If I were in charge, I would not have chosen any of these transitions for myself or my family: Rebekah could stay home, Stephen would not suffer from the end stages of cancer (if I made the decision, he’d never have cancer at all), we would have remained in the condo that has been home for the past three years and the boys would never get older.  If I had my way, Rebekah would never make new friends or gain new experiences, Stephen would never know how strong he really is, we’d never impact a different neighborhood and the boys would lie on their beds playing video games all day. You see my point:  I would not choose change, even if it were good for me.

The steps of a man are established by the Lord, when he delights in his way; though he fall, he shall not be cast headlong, for the Lord upholds his hand.  Psalm 37:23-24 (ESV)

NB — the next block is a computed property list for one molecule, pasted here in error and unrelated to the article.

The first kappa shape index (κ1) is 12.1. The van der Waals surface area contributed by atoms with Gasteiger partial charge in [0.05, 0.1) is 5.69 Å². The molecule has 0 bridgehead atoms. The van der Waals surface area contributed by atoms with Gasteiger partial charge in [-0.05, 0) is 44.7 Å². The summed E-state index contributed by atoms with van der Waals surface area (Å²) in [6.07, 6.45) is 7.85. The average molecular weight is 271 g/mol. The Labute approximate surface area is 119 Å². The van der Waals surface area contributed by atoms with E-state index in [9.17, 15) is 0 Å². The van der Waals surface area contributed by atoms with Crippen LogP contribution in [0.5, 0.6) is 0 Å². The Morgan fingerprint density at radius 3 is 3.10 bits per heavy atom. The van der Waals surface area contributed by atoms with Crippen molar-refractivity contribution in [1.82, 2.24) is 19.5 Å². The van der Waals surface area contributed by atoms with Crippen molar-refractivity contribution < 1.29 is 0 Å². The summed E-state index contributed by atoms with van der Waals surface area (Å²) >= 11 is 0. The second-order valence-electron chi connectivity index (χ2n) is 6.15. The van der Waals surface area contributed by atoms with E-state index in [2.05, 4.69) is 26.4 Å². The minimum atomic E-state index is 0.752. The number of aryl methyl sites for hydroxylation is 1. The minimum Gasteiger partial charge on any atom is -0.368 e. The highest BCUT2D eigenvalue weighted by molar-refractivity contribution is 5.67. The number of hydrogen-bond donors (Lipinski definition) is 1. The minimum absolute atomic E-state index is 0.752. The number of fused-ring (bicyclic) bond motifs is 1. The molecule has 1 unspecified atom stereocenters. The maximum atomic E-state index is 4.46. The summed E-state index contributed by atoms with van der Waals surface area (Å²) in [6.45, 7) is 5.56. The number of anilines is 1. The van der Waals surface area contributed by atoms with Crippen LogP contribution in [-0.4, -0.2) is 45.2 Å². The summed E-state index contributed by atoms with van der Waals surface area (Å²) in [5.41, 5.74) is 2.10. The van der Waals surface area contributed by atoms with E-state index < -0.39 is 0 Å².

When we, as a family, go to the beach, the boys and I try to body surf.  As I tell them, the best thing to do is follow two rules:  First, lean into the smaller waves or they will knock you over; and second, jump just before the bigger wave crests and allow it to carry you to the shallows.  In many ways, that is what I am trying to do these days: lean in and then enjoy the ride.  So, I will brace myself when the texts go unanswered, when the diagnosis is pending, when the boxes get heavy and the house is quiet.  I will enjoy the updates that she is making friends, that the drug is working, that the new house brings new opportunities and that I have another three years before another one leaves the nest.

Lord willing, there will be a stretch of smooth sailing for all of us in the days ahead.  Whatever may be lying just beyond the horizon, I trust that God knows how to use it for my growth.  And, oh, what an adventure awaits us with Him.